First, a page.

Today’s article & podcast episode is an interview with certified parenting coach Crystal Haitsma!
Crystal Haitsma is a Canadian homeschooling mother of four and a Certified Professional Life Coach. She works with parents to help improve their relationships with their kids, so they can enjoy parenting again. Her approach combines mindset, emotional processing, and connection-based parenting philosophies and focuses on healing our own relationships with us, so we can change generational patterns of parenting.
Our Conversation: Healing Your Triggers to Connect with Your Kids
Erica: If you were to come up to me and say, “Hey, let’s talk about parenting!” I’d be ALL IN. And I’d probably jump right into talking about my kids’ behaviors, my relationship with them, their relationships with each other… EXTERNAL things. But one of your main messages is that parenting starts INSIDE of us. I’d love to hear more about that.
Crystal: The reason I think this is so important is that in our relationship with anyone, our own relationship with ourselves is the most important one. The only power we ever have in relationship is the power in changing ourselves. When we get a more wholesome relationship with ourself, our parenting just naturally improves.
For example, let’s say my child keeps coming home from school and putting their backpack on the floor every day and I keep telling them every day to put their backpack up. Overtime, I might get frustrated and think my child doesn’t listen or something. But the important thoughts are the ones I’m thinking of myself in those moments. Like, “If I had taught him better, he wouldn’t have this problem.” Or, “If I did a better job at parenting him, he would hang his backpack up.” And, “Maybe I’ve been too kind or too unkind or not consistent enough.” So it is in changing how I view myself that changes how I view the relationship with my kids.
Erica: So how could that internal dialogue look if you’re talking to yourself more positively or if your thoughts are kinder to yourself?
Crystal: That’s a really good question, because it’s actually not about going to the positive thoughts. The solution is actually to find compassion, acceptance, and empathy for ourselves right where we are at.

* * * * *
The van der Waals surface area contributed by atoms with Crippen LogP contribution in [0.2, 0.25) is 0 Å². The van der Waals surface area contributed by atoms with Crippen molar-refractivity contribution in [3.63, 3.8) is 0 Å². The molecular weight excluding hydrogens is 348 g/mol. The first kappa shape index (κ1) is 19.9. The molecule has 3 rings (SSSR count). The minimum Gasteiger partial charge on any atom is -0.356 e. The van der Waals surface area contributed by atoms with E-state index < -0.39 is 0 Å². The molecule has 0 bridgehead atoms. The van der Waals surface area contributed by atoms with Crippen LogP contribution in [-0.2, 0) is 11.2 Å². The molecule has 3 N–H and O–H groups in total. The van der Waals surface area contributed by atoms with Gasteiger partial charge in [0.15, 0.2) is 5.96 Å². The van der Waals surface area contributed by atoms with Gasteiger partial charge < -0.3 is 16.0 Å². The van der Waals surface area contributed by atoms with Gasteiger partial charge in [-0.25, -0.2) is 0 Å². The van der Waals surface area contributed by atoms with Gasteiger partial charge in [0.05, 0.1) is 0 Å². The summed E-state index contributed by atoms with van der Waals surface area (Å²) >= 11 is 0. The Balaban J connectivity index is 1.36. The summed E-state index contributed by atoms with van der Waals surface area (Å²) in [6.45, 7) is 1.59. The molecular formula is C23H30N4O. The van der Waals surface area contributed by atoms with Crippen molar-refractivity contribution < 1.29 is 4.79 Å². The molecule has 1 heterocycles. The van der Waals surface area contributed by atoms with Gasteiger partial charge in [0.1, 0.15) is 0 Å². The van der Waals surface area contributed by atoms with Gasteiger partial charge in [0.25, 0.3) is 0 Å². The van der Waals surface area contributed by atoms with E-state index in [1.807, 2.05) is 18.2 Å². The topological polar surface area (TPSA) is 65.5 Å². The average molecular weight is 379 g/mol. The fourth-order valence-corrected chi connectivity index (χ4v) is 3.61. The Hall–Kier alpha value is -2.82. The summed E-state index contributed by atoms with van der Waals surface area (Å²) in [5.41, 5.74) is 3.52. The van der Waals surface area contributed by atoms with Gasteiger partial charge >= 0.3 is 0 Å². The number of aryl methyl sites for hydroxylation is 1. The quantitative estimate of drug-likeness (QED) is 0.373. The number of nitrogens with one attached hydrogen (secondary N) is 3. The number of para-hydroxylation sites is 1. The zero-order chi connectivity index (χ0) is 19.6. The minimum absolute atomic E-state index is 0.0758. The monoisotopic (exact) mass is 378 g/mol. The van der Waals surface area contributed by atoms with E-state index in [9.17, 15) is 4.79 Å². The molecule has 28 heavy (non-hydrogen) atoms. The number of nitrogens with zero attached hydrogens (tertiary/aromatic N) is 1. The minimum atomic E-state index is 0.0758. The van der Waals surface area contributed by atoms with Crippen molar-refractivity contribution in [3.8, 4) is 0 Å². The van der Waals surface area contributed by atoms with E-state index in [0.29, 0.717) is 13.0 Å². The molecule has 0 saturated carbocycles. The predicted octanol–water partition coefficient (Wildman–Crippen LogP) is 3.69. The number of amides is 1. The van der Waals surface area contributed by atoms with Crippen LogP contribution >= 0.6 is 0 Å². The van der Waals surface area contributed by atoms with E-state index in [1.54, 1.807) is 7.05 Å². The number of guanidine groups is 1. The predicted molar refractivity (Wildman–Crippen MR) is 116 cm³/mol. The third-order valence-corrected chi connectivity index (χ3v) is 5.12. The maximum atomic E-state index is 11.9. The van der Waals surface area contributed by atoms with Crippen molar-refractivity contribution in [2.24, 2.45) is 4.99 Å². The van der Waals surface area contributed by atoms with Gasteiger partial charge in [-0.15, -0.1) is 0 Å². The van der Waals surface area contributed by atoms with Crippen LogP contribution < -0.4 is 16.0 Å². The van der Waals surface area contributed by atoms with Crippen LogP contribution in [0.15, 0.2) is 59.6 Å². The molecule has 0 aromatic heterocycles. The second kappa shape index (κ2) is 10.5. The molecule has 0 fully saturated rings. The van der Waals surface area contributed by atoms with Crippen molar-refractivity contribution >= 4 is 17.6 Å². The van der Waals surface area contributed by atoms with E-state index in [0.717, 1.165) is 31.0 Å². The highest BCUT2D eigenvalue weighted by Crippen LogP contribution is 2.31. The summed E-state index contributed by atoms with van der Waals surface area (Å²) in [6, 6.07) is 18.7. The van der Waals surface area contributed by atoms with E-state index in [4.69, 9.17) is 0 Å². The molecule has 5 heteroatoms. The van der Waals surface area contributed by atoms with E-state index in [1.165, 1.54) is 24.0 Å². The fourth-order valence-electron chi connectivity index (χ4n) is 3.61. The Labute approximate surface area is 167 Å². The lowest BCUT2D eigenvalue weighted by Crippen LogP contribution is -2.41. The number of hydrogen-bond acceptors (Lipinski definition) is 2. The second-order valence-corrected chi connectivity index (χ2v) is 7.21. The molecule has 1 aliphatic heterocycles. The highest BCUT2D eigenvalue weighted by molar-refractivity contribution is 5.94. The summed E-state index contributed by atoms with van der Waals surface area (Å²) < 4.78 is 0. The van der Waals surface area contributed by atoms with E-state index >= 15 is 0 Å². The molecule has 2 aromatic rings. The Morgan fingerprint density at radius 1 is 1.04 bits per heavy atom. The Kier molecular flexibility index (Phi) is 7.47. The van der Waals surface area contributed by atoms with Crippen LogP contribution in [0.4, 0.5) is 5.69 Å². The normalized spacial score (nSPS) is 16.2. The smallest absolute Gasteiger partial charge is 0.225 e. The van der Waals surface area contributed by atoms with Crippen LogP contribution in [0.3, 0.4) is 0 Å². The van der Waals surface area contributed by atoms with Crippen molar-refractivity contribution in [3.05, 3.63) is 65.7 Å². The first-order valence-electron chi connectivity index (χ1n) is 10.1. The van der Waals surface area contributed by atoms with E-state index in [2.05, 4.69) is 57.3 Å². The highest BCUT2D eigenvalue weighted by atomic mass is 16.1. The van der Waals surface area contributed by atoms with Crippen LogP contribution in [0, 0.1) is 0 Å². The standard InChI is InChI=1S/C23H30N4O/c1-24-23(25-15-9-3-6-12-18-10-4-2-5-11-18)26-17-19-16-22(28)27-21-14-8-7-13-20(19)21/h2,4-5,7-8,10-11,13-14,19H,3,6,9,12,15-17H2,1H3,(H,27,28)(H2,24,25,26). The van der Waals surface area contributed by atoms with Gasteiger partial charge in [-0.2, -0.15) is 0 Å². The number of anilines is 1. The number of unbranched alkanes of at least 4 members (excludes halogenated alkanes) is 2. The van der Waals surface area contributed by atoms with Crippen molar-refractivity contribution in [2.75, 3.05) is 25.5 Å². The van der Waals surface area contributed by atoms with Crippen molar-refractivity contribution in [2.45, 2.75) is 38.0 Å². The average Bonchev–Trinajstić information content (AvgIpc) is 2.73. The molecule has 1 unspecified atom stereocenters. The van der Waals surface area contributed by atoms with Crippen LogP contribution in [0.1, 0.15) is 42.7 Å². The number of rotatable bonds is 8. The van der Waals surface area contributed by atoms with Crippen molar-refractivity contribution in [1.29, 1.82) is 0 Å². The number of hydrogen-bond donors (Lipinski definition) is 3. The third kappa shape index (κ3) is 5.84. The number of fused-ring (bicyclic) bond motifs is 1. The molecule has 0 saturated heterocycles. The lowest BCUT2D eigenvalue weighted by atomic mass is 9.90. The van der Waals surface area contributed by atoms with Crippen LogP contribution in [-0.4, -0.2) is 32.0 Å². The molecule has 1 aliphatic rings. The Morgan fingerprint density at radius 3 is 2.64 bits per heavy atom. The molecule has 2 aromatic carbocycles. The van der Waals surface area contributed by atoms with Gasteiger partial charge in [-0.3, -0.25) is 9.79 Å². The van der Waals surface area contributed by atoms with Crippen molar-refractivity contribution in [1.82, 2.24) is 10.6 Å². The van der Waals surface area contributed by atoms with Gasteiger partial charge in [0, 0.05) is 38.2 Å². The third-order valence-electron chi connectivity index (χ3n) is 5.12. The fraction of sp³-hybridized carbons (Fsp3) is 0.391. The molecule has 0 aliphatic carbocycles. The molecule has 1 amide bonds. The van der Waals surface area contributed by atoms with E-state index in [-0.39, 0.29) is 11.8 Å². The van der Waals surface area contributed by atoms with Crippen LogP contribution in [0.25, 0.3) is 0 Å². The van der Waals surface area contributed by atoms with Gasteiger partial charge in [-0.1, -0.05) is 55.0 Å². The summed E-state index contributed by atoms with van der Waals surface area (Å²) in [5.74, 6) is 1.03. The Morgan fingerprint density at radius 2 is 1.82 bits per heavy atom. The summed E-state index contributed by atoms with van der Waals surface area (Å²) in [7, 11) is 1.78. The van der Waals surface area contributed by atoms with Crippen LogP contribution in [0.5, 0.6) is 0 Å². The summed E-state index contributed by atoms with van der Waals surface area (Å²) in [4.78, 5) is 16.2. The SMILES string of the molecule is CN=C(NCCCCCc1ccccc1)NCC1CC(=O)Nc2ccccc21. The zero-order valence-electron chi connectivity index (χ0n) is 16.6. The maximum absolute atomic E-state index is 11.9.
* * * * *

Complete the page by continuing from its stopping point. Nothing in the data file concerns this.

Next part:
Erica: Has this always come naturally to you, or was there a time when you made a shift in your parenting?
Crystal: No! It has come so unnaturally. Parenting was the hardest thing ever for me for about the first decade! In my mind I was doing terrible at it. I wasn’t enjoying myself at all. Internally, I felt like I was failure and wasn’t cut out for raising kids. And outwardly, that looked like I was just mad at my kids all the time.
Yesterday I was outside playing with my kids and the sun was shining and I was watching them run across bales of hay and I just thought to myself, I enjoy my kids SO much. And then I felt sad for everyone who isn’t in this place. Because I remember so well what that felt like.
For me, it took feeling like I was hitting rock bottom. I have some kids that are neurodivergent. And I was struggling a lot with one particular child’s behaviors to the point where I knew I needed to get some help with him. And through the process, what I started to notice was that it wasn’t actually a him problem. I really thought everything was him and his meltdowns and behaviors. But overtime, I started to notice how my energy was influencing that relationship in ways that were not helpful. It was a several years long process, but he is doing amazing now. We have a great relationship and his ability to self-regulate and have regular conversations are amazing for someone with his diagnosis.
Erica: Such a beautiful testament to this idea that we can shift within ourselves and it shifts things outside of ourselves. So since you’ve been muddling through this work, what other changes have you seen in yourself and your family?
Crystal: I was on a walk the other day, and was asking myself this same question. I know my kids’ behaviors have improved, for sure. They still have meltdowns and emotions, but they are a lot less intense and I know how to handle them better and can help them through them more, instead of being reactive or withdrawn like I used to be. Another one that I noticed recently is that sibling rivalry is almost nonexistent now. My kids pretty much never fight with one another, which is kind of amazing!
The way I treat myself and think about myself has changed. Like I said before, I love being with my kids now. But I also enjoy time with just myself now too. I don’t feel guilty when I am not with them. I know I need it, and that I’m a person of worth and value whose needs also need to be met. And when I have time alone, I enjoy them more and am a better mom.
I should mention that the parenting approach I use is called Connection Based Parenting, sometimes called conscious parenting or attachment parenting. It was through connected parenting that our relationships started to shift.